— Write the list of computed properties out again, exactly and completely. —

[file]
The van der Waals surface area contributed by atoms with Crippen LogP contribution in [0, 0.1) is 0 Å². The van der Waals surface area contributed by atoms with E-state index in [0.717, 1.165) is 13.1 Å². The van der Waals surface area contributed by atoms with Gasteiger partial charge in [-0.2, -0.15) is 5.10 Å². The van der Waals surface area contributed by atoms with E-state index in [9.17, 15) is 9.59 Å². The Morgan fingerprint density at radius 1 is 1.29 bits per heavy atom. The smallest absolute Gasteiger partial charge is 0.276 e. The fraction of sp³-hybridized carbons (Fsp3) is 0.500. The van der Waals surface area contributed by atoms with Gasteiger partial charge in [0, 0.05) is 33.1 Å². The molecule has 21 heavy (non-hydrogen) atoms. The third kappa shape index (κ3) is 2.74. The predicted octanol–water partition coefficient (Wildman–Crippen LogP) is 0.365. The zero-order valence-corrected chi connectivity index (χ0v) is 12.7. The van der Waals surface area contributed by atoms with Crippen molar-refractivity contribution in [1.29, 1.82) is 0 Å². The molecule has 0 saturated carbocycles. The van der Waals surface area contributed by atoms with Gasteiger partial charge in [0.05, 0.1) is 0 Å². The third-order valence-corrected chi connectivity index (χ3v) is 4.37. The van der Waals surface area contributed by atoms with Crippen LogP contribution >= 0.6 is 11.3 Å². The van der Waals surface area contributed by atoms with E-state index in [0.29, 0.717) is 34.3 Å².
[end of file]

The van der Waals surface area contributed by atoms with Crippen LogP contribution in [0, 0.1) is 0 Å². The van der Waals surface area contributed by atoms with E-state index in [0.717, 1.165) is 13.1 Å². The van der Waals surface area contributed by atoms with Gasteiger partial charge in [-0.2, -0.15) is 5.10 Å². The van der Waals surface area contributed by atoms with E-state index in [9.17, 15) is 9.59 Å². The Morgan fingerprint density at radius 1 is 1.29 bits per heavy atom. The smallest absolute Gasteiger partial charge is 0.276 e. The fraction of sp³-hybridized carbons (Fsp3) is 0.500. The van der Waals surface area contributed by atoms with Gasteiger partial charge in [0, 0.05) is 33.1 Å². The molecule has 21 heavy (non-hydrogen) atoms. The third kappa shape index (κ3) is 2.74. The predicted octanol–water partition coefficient (Wildman–Crippen LogP) is 0.365. The zero-order valence-corrected chi connectivity index (χ0v) is 12.7. The van der Waals surface area contributed by atoms with Crippen molar-refractivity contribution in [1.29, 1.82) is 0 Å². The molecule has 0 saturated carbocycles. The van der Waals surface area contributed by atoms with Gasteiger partial charge in [0.05, 0.1) is 0 Å². The third-order valence-corrected chi connectivity index (χ3v) is 4.37. The van der Waals surface area contributed by atoms with Crippen LogP contribution >= 0.6 is 11.3 Å². The van der Waals surface area contributed by atoms with E-state index in [0.29, 0.717) is 34.3 Å².